In 2015 and 2016 it will be easier to make $100,000 per year creating video than photography.
The problem is that everyone is a photographer now. While there is lots of money for high end weddings, it's difficult to get established enough to book these. High end venues are usually the ones recommending photographers, and to get on their list, typically you have to photograph at least one wedding there to prove your value and professionalism. See the paradox here?
For smaller budget and midrange weddings, there's a pretty good chance that a family friend, or a photographer they've seen at a friends wedding is good enough for the job. Trust and knowing someone in real life will usually win over a random photographer the couple found on the internet that's not a venue recommended vendor.
Enter DSRL video...
The venue recommended vendors at a high end venue for video are likely $5000-15,000 for the day. If the couple wants video, but isn't committed enough to reach for that price tag, you at a $3400 price point, that does comparable work is very attractive.
If you're smart, you can book 30 weddings your first full year, and that would mean $102,000 in sales. There is a lead up year to build your portfolio, but once you get that first full time year, it only builds from there.
The video production market isn’t over saturated yet. It is still possible to break into the market.
I was lucky and got into photography when there was still room in the market. The way photography was in 2006-2008 is the way wedding cinema production is now, it's about to become very valuable to couples - but those that are already doing great work are too busy and too expensive for typical couples to book.
Now is the time to start creating that perfect portfolio of videos you want to be selling in the future. The established businesses are so backlogged that they won’t even notice you coming up ranking beside them on Google.
While the technical side of things is important, I would say it’s only 20% of creating a successful video business. Marketing is the other 80%.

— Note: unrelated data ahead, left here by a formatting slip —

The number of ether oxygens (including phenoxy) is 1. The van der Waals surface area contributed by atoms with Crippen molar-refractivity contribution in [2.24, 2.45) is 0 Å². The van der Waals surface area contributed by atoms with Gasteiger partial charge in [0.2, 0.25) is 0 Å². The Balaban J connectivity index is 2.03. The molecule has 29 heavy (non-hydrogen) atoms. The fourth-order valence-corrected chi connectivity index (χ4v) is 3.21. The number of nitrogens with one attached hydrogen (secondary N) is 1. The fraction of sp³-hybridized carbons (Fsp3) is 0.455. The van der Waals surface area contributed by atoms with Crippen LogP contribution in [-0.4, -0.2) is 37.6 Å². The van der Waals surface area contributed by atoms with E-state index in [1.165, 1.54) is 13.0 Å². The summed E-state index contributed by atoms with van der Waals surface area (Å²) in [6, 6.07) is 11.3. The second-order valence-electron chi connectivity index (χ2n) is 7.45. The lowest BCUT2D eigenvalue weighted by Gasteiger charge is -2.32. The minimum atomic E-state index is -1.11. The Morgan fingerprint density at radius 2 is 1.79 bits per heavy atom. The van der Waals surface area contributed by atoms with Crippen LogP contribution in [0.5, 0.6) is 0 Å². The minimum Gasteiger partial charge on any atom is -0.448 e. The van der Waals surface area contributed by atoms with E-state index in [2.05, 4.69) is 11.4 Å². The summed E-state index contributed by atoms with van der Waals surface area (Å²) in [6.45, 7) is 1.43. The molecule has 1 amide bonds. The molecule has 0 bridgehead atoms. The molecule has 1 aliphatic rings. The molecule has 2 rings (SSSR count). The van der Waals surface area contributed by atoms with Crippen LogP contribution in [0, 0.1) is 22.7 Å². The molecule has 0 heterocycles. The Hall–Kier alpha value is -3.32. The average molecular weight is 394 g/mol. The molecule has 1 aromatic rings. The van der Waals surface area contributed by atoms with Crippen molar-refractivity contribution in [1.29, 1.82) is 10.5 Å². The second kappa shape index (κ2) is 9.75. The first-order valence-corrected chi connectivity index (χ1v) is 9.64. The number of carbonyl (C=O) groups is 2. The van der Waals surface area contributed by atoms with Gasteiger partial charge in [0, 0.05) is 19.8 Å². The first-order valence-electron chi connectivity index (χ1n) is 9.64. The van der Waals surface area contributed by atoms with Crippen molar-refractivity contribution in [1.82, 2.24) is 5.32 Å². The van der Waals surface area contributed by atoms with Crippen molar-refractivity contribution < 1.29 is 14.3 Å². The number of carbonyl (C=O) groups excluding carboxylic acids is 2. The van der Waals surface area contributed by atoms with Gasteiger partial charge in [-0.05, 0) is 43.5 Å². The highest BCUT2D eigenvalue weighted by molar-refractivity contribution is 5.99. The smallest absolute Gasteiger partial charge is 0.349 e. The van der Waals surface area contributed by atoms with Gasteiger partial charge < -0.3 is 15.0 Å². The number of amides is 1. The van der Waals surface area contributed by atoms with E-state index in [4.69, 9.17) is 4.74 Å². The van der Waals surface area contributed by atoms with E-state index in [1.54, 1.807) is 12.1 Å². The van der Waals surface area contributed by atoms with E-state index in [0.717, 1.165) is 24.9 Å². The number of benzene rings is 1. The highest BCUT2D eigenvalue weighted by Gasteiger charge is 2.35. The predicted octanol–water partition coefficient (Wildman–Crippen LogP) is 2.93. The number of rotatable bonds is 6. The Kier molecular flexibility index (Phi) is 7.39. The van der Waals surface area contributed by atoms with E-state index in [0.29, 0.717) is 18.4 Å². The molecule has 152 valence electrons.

I'm not going to bore you with an extensive sales page with gimmicks and bonus extras (though we do have bonus extras!)
I am here to tell you something you already know -- that you can make a lot of money making videos at peoples wedding. The best business model is the one I am currently running - one or two person photo and video coverage by myself on any wedding day. It's moved my average booking from $3200 for just photography coverage to $7000 for both photo and video. While it takes years to cultivate the skill to do both at the same time, it's a journey that is worth it. If you're able to do both as one package, you become one of the very few people in the world, and become very desirable across the continent.
Doing both photography and video at a wedding tells the full story - and it makes my couples so much more excited when they receive their final products. When couples only hire me for photo, I now feel like I'm holding out on something they would absolutely love to have. While I do understand that sometimes the extra cost isn't in the budget, I really think couples should hire both if they want a true representation of the day.
For me it's almost back to the film days, but instead of choosing your black and white, or colour camera, you're selecting photo or video as the best way to tell that moment.
On average I am hired to do 60-70 weddings per season. I have a full time editor so that I am able to just go out and shoot, and do what I enjoy. It's the most fun you can ever have with a camera, and with a full time editor, you really only work about 2 days a week, so you're free to explore commercial video, travel or just spend more time with your family.
Who this guide is for:
- beginners that understand camera basics, and want to focus on video.
- photographers that want to add to both both extra money to their bank account and a better full experience to their clients